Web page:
War ravages through Sudan. Many of the villages are completely obliterated. Those who survive are sent to refugee camps. Years after they were orphaned, brothers Mamere (Arnold Oceng), Jeremiah (Ger Duany), and Paul (Emmanuel Jal) are lucky enough to be sent to the United States. They are sent to Kansas City, where Carrie Davis (Reese Witherspoon) is tasked with helping them find, and keep, employment.
Not familiar with American culture at all, the 3 “Lost Boys of Sudan” don’t fit in, no matter how hard they try. Mamere is attending school, hoping to become a doctor. Jeremiah has a hard time adjusting to his new life, while Paul finds other “herbal” ways of coping.
The brothers go to Carrie to tell her about their sister, Abital (Kuoth Wiel). Abital had been sent to Boston. They are hoping she can get transferred to Kansas City to be with them. Carrie begins her mission to reunite the family. However, after the events of 9/11, the program to bring the refugees to the United States has been stopped, and regulations have been tightened, making it near impossible to bring them back together.
The Good Lie is based on the “true story” of The Lost Boys of Sudan, a group of Sudanese refugees brought to the United States. However, I’m not sure if this story is true, or if it is based on general experiences of these refugees. It seems an awfully specific story to not be based on an actual group of brothers.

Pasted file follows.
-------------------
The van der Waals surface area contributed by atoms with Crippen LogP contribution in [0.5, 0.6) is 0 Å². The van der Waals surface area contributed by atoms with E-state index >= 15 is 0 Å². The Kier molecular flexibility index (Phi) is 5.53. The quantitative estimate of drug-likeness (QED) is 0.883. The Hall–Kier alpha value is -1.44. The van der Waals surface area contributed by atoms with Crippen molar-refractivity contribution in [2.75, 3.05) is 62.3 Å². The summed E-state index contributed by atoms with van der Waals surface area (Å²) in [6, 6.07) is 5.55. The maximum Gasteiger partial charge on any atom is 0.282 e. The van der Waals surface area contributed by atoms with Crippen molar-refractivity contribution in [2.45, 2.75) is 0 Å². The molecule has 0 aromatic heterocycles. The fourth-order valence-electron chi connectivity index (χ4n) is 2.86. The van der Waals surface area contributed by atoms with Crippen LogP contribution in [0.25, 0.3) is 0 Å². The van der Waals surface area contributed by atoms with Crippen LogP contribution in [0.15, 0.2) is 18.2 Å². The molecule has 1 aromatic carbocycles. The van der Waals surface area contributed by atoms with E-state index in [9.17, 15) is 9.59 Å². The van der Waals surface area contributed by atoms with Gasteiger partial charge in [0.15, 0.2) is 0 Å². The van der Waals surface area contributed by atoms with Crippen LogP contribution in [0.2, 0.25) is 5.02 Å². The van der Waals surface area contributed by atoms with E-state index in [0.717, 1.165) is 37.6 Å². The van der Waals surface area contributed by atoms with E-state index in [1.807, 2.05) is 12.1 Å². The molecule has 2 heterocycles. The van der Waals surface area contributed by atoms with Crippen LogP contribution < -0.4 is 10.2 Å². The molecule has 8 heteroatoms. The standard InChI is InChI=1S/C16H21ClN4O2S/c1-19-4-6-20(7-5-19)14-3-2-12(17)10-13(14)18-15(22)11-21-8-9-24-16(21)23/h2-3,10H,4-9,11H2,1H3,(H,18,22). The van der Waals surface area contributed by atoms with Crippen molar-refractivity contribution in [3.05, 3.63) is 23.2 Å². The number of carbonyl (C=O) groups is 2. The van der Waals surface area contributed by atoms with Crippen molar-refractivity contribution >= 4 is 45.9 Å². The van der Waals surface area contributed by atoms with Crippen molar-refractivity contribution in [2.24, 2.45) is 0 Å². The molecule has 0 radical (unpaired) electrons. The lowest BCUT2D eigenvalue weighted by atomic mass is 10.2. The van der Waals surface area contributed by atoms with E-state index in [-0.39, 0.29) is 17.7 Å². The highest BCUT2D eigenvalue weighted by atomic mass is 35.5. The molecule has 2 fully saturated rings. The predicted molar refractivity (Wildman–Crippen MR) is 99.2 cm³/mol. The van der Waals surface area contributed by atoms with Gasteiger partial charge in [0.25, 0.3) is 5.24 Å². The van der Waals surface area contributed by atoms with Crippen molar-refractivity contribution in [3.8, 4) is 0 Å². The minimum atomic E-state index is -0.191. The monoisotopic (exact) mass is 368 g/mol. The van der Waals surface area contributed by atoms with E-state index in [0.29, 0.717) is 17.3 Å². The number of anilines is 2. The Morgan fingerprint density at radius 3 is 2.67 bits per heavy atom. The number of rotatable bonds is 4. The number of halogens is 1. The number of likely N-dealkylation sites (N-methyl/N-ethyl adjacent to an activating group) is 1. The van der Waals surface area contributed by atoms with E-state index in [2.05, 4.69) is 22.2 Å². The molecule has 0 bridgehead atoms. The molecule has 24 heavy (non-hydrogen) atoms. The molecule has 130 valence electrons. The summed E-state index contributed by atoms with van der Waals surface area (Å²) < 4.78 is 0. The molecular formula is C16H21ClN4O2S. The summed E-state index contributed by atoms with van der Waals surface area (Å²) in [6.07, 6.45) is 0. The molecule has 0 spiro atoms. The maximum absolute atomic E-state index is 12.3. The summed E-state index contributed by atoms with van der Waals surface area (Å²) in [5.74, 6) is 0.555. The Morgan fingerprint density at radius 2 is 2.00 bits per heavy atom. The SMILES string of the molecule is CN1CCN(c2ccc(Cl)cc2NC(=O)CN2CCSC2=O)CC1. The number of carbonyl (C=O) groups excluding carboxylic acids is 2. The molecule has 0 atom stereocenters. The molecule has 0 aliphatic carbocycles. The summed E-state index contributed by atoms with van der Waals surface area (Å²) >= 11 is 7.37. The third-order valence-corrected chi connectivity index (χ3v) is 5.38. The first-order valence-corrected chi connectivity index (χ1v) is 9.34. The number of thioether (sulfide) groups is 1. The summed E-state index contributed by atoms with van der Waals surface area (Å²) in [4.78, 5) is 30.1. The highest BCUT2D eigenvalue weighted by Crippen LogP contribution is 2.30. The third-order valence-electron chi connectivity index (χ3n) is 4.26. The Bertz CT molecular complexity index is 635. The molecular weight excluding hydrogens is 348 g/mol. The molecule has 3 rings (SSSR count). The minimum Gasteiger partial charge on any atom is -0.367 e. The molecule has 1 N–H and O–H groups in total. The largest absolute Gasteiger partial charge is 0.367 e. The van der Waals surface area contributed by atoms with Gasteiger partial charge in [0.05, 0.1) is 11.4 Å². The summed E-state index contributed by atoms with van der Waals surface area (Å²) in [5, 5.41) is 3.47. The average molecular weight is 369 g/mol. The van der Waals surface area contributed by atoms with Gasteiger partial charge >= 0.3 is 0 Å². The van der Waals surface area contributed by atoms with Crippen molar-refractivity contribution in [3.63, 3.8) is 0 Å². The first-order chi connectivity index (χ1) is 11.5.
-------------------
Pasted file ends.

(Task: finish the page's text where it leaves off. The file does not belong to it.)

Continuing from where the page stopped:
While a devastating and, at the same time, inspirational story, the pace of the movie fluctuates. At times it moves slowly, at times it seems to skip ahead. For example, when Reese’ character begins her quest to bring Abital to Kansas City, there is not much detail between when she begins her mission and when the family is reunited. Aside from showing a bit of bureaucratic red tape that must be navigated, she essentially begins and ends the task in a matter of minutes. It feels they were trying to squeeze too much story into too small amount of time.
If the acting seems stilted at times, there is good reason for that. The actors who play the 3 brothers and their sister are, in fact, Sudanese refugees. While it makes more of an impact, and gives a more authentic feel to their experiences, it makes for an unpolished finish to the film.
While an inspirational story, I feel it was a bit underdeveloped at times. It is a feel good story about what this family was able to endure and, eventually, begin a new, better life. I just wish it were told a little better. It is a decent film to understand what others have gone through, and to put your problems in perspective. But it’s not a film I feel the need to sit through again.